I was attracted to ICF because of its mission and vision. I’ve also seen the transformative impact of working with a professional coach in my own personal and professional life. In turn, I’ve been able to share that impact with my team and our organisation by taking a coaching approach to leadership. Ultimately, these experiences prompted me to study systemic coaching. Through coach training, I further evolved my leadership style and philosophy. I also gained an even deeper appreciation for the amazing work that ICF Members worldwide do daily.
You have been the CEO/Executive Director of ICF since 2011. What do you find the most rewarding and most challenging in leading such an international organisation? What is your secret to effective leadership?
The most rewarding aspect of my role is partnering with our passionate global community to move coaching forward. The wonderful thing about coaches is that being a “lone wolf” is antithetical to the work we do. This means that everyone – from new members to seasoned leaders serving on the ICF Global Board – agrees that we’re always better together than we could be separately.
Because of our passion, we never have a shortage of new ideas for how to achieve our vision. The global nature of our membership adds to this by offering very diverse opinions and observations. As I said before, no two days look alike!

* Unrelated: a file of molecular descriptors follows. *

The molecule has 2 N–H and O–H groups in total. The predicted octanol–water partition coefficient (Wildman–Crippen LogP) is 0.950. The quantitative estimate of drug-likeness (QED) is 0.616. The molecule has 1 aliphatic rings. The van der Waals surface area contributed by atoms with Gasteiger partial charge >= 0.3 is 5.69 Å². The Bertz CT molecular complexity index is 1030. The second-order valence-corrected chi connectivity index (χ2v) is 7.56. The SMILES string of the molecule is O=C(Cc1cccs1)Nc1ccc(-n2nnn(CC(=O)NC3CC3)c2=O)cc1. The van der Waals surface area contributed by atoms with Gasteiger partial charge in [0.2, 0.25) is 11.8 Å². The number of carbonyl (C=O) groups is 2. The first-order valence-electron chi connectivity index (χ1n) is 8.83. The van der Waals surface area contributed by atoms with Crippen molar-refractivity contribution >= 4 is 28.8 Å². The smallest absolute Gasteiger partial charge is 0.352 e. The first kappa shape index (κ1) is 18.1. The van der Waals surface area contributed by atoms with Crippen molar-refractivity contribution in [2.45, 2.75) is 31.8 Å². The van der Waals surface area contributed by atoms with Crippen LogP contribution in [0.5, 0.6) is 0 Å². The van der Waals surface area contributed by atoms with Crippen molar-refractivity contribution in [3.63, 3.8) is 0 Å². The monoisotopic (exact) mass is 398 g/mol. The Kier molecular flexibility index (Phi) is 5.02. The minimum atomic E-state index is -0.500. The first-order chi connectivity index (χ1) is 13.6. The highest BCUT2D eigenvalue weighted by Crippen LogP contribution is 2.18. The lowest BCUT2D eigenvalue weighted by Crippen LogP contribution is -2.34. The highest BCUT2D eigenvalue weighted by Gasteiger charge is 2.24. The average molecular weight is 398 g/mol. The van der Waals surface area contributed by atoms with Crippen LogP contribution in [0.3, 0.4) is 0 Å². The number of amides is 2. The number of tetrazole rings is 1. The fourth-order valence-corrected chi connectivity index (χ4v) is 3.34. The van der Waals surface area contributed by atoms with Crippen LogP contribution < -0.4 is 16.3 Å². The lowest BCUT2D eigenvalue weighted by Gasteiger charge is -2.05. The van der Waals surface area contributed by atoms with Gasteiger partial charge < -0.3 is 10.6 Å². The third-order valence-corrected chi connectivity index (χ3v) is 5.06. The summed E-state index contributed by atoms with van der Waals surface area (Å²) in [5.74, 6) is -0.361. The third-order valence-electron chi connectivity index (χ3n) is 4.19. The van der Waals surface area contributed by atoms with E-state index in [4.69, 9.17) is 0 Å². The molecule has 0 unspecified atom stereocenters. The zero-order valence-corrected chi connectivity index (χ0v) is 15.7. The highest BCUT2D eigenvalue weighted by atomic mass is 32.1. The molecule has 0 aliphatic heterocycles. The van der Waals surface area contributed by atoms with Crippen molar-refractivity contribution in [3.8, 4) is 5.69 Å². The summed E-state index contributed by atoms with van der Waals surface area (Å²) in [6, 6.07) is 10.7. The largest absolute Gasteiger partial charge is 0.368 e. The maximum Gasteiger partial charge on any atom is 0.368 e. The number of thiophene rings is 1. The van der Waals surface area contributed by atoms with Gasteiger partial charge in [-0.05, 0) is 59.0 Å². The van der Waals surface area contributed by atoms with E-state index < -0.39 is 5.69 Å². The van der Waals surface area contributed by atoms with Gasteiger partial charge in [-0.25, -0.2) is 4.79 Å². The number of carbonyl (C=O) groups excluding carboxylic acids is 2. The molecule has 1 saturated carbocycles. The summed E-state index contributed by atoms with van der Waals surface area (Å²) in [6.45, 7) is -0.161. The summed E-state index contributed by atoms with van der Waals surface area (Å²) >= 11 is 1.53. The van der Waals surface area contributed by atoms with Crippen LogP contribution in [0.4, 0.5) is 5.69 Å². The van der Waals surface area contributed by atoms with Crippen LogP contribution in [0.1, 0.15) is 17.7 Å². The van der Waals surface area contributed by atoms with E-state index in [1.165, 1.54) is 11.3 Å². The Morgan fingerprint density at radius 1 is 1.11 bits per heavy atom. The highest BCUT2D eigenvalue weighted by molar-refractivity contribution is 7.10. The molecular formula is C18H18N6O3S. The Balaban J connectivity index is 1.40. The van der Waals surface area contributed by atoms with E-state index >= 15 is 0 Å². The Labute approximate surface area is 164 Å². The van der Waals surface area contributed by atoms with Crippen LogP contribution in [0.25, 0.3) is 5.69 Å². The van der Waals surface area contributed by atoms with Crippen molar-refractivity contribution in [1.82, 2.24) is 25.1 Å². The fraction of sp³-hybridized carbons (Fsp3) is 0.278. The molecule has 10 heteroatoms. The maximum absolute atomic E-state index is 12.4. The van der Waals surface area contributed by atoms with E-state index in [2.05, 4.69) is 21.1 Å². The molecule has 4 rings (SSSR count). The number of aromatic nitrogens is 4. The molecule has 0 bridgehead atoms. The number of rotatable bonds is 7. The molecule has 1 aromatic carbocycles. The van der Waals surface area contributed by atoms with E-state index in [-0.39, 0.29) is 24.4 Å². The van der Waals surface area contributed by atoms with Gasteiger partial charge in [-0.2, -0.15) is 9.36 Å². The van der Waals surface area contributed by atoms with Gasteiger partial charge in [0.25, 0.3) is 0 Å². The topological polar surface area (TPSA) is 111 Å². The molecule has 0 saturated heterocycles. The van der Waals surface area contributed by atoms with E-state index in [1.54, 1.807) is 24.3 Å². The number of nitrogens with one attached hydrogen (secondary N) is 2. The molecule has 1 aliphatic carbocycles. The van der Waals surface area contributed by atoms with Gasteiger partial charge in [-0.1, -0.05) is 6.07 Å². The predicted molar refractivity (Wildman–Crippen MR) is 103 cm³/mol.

Hal Gregersen delivered the opening keynote at our ICF Converge event in 2017, and he spoke about the importance of asking the right questions. I agree that asking the right questions at the right time – and listening carefully to the answers – is the key to effective leadership, particularly in a dynamic global organisation like ICF. By asking these questions, I’m able to sharpen my insights around when we say “yes” to a new opportunity, and when the answer may need to be “no” or “not right now”.
Based on your years of experiences working with business leaders from around the world, what do you think are the features of a remarkable leader today?
Good leaders look toward to the future and are comfortable conceiving a grand, audacious vision for what’s next. They need to think beyond what is possible and instead focus on what’s needed. Remarkable leaders have to be able to communicate that bold vision effectively and get the necessary buy-in.